Davis: Yes, the short-term and medium-term future. Let’s not forget that Northwestern basketball is just coming into the modern era. Chris Collins is the first modern NU basketball coach with even moderately successful recruiting results. The renovation of Welsh-Ryan Arena means that NU finally has the facility to compete with the rest of the Big Ten. NU’s 2017 NCAA Tournament appearance elevated the program to a national spotlight, albeit a pretty brief one. Program-building does not happen overnight. 2018-19 was certainly a setback, and the lack of roster continuity and Collins’ apparently inability to coax a competent offense out of his players is concerning. Still, this program has not bloomed yet, and Collins has earned a couple more years to see what the seeds of 2017 yield.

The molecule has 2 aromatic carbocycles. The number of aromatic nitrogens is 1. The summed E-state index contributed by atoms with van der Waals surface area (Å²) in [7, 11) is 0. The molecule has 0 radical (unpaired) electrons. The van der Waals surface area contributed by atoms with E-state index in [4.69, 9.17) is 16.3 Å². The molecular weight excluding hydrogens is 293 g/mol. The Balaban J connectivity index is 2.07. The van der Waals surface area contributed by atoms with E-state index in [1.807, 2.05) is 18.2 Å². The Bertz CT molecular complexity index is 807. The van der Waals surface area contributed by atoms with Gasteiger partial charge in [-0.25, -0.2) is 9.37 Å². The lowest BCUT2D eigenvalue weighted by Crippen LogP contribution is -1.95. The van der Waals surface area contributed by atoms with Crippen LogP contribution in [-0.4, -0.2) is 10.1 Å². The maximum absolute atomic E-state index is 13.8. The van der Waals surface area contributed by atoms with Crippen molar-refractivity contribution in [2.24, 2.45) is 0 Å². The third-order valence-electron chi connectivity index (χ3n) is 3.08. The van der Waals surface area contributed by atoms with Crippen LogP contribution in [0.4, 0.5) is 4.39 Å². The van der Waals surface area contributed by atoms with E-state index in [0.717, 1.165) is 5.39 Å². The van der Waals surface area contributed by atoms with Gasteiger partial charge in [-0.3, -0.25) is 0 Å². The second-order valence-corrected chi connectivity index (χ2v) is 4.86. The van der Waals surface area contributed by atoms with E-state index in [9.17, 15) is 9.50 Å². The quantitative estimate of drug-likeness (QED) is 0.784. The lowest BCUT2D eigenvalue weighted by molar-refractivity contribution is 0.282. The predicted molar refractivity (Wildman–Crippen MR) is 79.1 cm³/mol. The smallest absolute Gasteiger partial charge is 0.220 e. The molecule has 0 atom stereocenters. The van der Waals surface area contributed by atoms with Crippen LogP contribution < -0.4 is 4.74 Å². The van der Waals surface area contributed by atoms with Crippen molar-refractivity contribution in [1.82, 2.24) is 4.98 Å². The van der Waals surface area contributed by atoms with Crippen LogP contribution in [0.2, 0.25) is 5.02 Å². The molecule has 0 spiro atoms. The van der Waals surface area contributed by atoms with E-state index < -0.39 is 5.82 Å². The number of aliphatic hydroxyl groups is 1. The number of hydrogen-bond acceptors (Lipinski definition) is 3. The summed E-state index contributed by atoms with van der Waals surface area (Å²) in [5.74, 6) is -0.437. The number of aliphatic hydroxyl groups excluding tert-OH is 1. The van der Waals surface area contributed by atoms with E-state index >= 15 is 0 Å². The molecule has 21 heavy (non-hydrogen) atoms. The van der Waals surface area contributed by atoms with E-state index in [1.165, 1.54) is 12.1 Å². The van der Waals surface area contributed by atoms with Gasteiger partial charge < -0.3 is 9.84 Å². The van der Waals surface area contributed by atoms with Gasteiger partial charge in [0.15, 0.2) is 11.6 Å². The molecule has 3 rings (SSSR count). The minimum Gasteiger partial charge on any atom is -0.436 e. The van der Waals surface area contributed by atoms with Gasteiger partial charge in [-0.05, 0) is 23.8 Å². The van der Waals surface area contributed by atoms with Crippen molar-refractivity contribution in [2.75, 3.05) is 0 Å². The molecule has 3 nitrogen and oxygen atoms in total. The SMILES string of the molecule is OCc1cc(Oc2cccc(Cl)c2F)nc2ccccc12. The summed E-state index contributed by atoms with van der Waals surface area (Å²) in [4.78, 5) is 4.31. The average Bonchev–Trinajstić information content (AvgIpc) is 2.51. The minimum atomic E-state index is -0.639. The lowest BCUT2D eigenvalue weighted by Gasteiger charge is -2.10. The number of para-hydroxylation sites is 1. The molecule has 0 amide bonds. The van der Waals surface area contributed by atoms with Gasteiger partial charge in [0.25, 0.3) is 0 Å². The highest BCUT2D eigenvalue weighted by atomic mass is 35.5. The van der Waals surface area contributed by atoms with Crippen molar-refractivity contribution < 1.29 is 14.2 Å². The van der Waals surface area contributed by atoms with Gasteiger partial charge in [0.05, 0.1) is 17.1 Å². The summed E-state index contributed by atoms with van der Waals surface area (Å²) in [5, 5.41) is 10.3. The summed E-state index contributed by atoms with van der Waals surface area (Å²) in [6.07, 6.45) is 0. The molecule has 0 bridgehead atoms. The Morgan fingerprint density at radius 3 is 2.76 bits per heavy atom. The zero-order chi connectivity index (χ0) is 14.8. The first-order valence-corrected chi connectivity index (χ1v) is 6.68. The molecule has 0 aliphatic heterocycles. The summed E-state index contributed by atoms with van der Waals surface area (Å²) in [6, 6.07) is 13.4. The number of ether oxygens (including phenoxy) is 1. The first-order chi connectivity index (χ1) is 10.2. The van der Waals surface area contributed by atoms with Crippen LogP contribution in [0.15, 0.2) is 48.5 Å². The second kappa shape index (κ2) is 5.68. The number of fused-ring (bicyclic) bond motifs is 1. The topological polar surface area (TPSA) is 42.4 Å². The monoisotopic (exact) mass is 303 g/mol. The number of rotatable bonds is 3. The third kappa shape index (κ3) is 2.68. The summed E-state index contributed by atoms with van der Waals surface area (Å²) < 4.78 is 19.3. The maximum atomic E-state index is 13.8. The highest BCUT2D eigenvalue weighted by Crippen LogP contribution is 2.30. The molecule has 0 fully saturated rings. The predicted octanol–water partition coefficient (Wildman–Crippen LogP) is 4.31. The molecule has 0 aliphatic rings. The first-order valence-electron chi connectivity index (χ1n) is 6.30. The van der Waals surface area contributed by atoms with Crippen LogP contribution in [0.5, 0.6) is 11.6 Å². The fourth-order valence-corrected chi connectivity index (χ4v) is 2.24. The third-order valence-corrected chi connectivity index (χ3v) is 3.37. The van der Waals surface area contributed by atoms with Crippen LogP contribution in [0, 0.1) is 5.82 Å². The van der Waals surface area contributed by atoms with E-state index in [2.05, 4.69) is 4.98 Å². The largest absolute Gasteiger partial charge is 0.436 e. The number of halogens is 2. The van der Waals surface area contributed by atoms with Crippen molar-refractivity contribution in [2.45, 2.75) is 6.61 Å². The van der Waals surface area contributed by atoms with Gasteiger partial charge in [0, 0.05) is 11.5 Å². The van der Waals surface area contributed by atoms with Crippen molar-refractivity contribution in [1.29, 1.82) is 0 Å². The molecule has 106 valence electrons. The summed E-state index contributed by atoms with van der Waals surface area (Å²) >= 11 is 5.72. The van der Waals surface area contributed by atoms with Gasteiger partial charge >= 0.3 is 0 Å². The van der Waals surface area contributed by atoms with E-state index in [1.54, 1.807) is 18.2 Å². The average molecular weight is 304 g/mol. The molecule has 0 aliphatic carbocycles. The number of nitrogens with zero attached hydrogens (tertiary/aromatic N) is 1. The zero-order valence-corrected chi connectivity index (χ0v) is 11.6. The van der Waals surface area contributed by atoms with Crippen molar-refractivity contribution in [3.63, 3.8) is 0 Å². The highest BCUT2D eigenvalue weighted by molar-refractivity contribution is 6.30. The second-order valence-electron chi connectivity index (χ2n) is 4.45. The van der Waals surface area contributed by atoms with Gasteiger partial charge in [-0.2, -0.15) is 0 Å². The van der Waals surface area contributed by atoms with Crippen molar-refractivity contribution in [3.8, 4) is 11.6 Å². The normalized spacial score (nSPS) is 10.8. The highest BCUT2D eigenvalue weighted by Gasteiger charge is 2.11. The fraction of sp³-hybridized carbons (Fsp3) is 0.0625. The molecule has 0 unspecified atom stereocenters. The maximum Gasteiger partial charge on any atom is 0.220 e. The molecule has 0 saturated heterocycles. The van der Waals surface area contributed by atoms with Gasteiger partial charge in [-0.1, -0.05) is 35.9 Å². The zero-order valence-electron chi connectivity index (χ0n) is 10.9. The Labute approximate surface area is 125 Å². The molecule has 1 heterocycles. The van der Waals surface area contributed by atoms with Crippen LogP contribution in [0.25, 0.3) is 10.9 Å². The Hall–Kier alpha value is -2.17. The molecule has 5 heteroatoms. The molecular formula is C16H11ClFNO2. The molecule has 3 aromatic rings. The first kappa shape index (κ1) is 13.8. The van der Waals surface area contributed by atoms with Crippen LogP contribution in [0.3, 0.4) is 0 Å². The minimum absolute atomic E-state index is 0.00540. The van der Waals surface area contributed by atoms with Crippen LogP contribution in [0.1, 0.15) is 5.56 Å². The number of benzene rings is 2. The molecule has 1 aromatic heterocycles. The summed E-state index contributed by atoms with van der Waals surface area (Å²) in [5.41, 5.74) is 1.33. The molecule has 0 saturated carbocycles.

@rbaim1: How many more seasons does Collins get before he’s gone? And who replaces him?

Caleb: I think he has three more seasons, pretty much no matter what. Obviously, a scandal or three-straight winless seasons would change that, but it would cost Northwestern a boatload of money to fire him. Also, to all the people saying Pat Baldwin should coach Northwestern, Baldwin’s record at Milwaukee is 25-39. I’m not really sure who Northwestern could get that’s better than Collins.

Davis: At the very least, Collins will get the chance to usher his 2018 recruiting class through college. Like Caleb said, it’s hard to see a better coach for NU than Collins, despite the struggles of 2018-19. After all, Collins has brought in three of the top five recruits in modern NU history in the past two recruiting classes. He’ll get some time to develop the young talent he recruited. If Miller Kopp, Pete Nance, and Robbie Beran follow the paths of Rapolas Ivanauskas, Barret Benson, and Aaron Falzon, there might be a different conversation.